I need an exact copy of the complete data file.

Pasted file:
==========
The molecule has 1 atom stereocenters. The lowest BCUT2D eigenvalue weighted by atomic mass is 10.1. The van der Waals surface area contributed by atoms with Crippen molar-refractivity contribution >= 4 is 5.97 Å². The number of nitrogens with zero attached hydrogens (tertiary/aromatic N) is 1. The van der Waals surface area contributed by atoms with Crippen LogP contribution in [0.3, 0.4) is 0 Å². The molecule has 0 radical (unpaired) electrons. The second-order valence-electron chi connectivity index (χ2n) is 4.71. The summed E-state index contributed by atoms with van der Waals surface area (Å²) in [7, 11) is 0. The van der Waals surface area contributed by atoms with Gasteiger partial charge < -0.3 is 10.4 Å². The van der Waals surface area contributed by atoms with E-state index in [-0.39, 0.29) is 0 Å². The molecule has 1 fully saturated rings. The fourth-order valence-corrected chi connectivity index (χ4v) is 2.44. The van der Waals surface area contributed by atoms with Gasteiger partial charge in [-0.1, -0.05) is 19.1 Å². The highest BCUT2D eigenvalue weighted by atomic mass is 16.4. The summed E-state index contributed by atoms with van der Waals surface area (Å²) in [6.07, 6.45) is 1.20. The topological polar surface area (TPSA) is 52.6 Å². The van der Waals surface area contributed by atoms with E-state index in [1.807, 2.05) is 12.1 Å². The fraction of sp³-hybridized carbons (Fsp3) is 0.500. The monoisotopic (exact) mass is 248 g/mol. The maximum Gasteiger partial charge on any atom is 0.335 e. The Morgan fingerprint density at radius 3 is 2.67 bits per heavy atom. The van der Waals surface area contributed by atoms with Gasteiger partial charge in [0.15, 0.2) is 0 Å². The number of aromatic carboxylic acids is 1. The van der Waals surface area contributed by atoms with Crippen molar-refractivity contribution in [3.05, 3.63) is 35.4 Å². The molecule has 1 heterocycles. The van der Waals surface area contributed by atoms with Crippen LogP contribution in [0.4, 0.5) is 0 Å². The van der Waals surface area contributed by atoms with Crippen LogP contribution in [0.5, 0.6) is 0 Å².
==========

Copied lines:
The molecule has 1 atom stereocenters. The lowest BCUT2D eigenvalue weighted by atomic mass is 10.1. The van der Waals surface area contributed by atoms with Crippen molar-refractivity contribution >= 4 is 5.97 Å². The number of nitrogens with zero attached hydrogens (tertiary/aromatic N) is 1. The van der Waals surface area contributed by atoms with Crippen LogP contribution in [0.3, 0.4) is 0 Å². The molecule has 0 radical (unpaired) electrons. The second-order valence-electron chi connectivity index (χ2n) is 4.71. The summed E-state index contributed by atoms with van der Waals surface area (Å²) in [7, 11) is 0. The van der Waals surface area contributed by atoms with Gasteiger partial charge < -0.3 is 10.4 Å². The van der Waals surface area contributed by atoms with E-state index in [-0.39, 0.29) is 0 Å². The molecule has 1 fully saturated rings. The fourth-order valence-corrected chi connectivity index (χ4v) is 2.44. The van der Waals surface area contributed by atoms with Gasteiger partial charge in [-0.1, -0.05) is 19.1 Å². The highest BCUT2D eigenvalue weighted by atomic mass is 16.4. The summed E-state index contributed by atoms with van der Waals surface area (Å²) in [6.07, 6.45) is 1.20. The topological polar surface area (TPSA) is 52.6 Å². The van der Waals surface area contributed by atoms with E-state index in [1.807, 2.05) is 12.1 Å². The fraction of sp³-hybridized carbons (Fsp3) is 0.500. The monoisotopic (exact) mass is 248 g/mol. The maximum Gasteiger partial charge on any atom is 0.335 e. The Morgan fingerprint density at radius 3 is 2.67 bits per heavy atom. The van der Waals surface area contributed by atoms with Gasteiger partial charge in [0.15, 0.2) is 0 Å². The number of aromatic carboxylic acids is 1. The van der Waals surface area contributed by atoms with Crippen molar-refractivity contribution in [3.05, 3.63) is 35.4 Å². The molecule has 1 heterocycles. The van der Waals surface area contributed by atoms with Crippen LogP contribution in [0.4, 0.5) is 0 Å². The van der Waals surface area contributed by atoms with Crippen LogP contribution in [0.5, 0.6) is 0 Å².